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Denim factory opens in US implementing Jeanologia technology

By Rachel Douglass

Dec 21, 2021


Image: DenimFWD

Denim Forward, Inc (DenimFWD) has launched in California, US, as a digital, on-demand production factory developed to contribute to the “return of textile production to the United States”.

The denim plant has partnered with eco-efficient firm Jeanologia on the implementation of the company’s technology into its production model, designed to act as an on-demand, close to consumer service that is “completely sustainable, digital and automated”.

According to its release, in which it considered itself the world’s first “Urban Factory”, DenimFWD intends to bring back 15 to 25 percent of manufacturing production to the US. With this, it hopes to initiate the reindustrialisation process that it believes the textile industry needs.

A statement by its CEO, Carlos Arias, highlighted the impact the pandemic has had on the acceleration of local production. Arias stated that bringing back manufacturing to the US will boost the new generation of industrialists and technological artisans, “connecting creativity and production”.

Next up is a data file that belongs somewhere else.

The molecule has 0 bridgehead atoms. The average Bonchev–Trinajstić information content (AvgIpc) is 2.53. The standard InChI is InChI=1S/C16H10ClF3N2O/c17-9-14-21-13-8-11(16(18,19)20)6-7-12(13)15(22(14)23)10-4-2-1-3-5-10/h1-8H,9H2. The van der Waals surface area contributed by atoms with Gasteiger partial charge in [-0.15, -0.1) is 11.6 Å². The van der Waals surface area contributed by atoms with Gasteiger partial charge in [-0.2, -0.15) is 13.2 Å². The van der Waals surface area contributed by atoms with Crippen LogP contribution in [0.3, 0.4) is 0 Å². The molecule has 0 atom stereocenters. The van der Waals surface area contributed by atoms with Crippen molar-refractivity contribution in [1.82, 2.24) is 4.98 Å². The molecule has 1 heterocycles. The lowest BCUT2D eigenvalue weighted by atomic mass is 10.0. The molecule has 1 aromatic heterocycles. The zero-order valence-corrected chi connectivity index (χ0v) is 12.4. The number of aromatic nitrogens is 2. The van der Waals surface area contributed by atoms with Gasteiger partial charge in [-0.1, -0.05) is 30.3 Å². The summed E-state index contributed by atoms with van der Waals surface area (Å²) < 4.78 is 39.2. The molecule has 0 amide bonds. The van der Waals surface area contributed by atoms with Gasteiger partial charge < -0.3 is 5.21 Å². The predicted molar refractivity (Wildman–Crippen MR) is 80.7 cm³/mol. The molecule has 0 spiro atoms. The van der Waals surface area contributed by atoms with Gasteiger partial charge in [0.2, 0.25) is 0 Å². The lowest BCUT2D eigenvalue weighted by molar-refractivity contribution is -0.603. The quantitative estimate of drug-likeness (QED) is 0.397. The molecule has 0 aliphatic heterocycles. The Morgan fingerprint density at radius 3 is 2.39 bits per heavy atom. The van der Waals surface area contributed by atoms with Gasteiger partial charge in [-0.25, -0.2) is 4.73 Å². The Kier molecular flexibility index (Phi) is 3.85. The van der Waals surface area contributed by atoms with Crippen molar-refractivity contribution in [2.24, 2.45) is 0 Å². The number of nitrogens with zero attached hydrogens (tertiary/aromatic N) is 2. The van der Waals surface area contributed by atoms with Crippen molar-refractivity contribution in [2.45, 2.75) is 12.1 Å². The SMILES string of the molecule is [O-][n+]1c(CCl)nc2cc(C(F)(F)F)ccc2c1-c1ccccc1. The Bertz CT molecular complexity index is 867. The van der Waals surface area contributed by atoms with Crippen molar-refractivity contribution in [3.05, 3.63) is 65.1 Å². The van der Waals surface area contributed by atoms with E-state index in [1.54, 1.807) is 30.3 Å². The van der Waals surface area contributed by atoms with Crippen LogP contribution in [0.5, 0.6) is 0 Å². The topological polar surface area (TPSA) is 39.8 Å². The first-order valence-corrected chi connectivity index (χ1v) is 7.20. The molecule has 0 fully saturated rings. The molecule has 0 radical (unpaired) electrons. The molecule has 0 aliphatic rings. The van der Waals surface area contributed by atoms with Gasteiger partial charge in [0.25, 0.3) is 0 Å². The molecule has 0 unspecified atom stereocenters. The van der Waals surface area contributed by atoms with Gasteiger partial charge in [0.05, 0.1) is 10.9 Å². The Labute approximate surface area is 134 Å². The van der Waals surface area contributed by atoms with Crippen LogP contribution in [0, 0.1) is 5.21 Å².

Image: DenimFWD

He noted: “With this Urban Factory, the consumer will decide to buy a product and that product will be finished at that moment and delivered that same day, eliminating stock.”

Its partnership with Jeanologia hopes to translate to the rest of the garment industry, encouraging other brands to implement sustainable and digital production processes into their business models. It further aligns with the tech firm’s mission of eliminating 100 percent of discharge and pollution from jeans throughout the world.

On-demand, sustainable and digital production

Jeanologia technology implemented into the factory process include G2 Ozone, e-Flow, SmartBox, ColorBox, software for measuring environmental impact, EIM and H2Zero, a water treatment and recycling system that produces zero discharge. Additionally, the factory will house the first US-based Handman, allowing automation between both humans and robots to aid in achieving fast and scalable production.

DenimFWD claims its process minimises delivery times, with it stating it can produce up to 5,000 jeans and 4,000 t-shirts a day. It further noted five benefits it contributes to the textile industry: eco-efficiency, scalability, agility, digital methods and a neutral cost.

It concluded: “DenimFWD is transforming the industry by producing what is sold instead of selling what is produced, reducing operational costs and environmental impact, guaranteeing zero discharge.”